By Karyn Goh
There are many benefits of a liberalised retail electricity market for consumers. These include more competitive prices and greater flexibility for consumers to manage their energy use.
But are consumers biting?
Despite efforts from regulators, a large proportion of consumers are still unaware of their choices – resulting in less-than-ideal switch rates, said participants of a roundtable at SIEW 2017.
Dr Anthony Marxsen, Chairman, Australian Energy Market Operator (AEMO), said that it is essential for regulators to devise policies that promote an efficient retail electricity market. This would consequently drive competition in the wholesale electricity market.
As a first step, it is essential to have a robust understanding of consumers’ demographics and preferences. There are three types of consumers: first, consumers who are constantly on the lookout for price plans that best meet their needs; second, consumers who are indifferent so long as they continue to receive a reliable and secure electricity supply; and last, consumers who may not be aware of their available electricity purchase options due to various reasons such as information barrier and socioeconomic factors.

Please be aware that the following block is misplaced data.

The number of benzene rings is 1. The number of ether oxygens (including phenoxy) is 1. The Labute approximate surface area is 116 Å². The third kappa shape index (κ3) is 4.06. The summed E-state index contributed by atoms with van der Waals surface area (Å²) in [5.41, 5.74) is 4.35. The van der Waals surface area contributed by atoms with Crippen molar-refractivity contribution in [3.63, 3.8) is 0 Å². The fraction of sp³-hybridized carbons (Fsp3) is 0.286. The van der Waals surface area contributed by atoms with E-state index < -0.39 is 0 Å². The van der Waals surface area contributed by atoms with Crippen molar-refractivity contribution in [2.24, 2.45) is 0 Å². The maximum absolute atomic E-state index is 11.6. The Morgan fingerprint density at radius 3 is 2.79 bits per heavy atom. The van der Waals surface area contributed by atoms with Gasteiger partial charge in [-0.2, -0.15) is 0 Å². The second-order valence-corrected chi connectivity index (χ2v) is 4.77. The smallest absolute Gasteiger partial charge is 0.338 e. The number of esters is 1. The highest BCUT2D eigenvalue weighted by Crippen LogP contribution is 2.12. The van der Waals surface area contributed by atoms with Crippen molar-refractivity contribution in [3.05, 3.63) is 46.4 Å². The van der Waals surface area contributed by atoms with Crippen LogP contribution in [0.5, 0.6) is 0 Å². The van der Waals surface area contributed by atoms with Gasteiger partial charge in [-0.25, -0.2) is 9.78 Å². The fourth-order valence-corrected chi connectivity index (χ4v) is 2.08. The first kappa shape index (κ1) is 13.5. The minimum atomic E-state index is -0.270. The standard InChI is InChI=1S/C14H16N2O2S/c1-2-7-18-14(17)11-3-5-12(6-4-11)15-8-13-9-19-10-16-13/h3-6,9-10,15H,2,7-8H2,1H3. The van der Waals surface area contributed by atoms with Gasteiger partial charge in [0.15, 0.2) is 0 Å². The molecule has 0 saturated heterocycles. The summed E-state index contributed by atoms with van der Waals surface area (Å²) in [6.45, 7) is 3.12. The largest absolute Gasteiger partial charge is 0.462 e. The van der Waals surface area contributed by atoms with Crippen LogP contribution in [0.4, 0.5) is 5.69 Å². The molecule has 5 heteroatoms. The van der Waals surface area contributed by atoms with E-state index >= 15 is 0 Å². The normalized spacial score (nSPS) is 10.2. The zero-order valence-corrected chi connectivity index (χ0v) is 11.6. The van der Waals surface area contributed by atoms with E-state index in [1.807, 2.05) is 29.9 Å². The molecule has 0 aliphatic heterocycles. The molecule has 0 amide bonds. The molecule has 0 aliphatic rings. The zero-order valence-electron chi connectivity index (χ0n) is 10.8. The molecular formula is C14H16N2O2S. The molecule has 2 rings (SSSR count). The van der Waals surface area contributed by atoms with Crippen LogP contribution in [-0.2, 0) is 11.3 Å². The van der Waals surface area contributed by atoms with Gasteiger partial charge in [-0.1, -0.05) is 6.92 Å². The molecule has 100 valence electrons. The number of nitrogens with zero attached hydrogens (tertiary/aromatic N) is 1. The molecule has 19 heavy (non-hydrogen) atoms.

It is this last group of consumers which regulators should invest additional resources on to help them navigate the market and make informed electricity purchase decisions, said participants.
Ms Miki Sato, General Manager, Business Strategy Office, Tokyu Power Supply, said that it would be useful to provide an information platform that helps consumers easily compare the various price plans available, including value-added services.
Moving beyond price competition, electricity retailers have to be sensitive to changing consumer preferences and technological innovations.
Decisions made on price are “only relevant in the early stage of market liberation,” said Mr James Allan, Director, Frontier Economics. With higher living standards and more technological advances, consumers are increasingly considering plans that better match their consumption patterns and preferences – and these may not be the cheapest ones.
It is thus vital for electricity retailers to remain forward looking and nimble to adapt to these changes, in order to remain relevant and competitive in the market.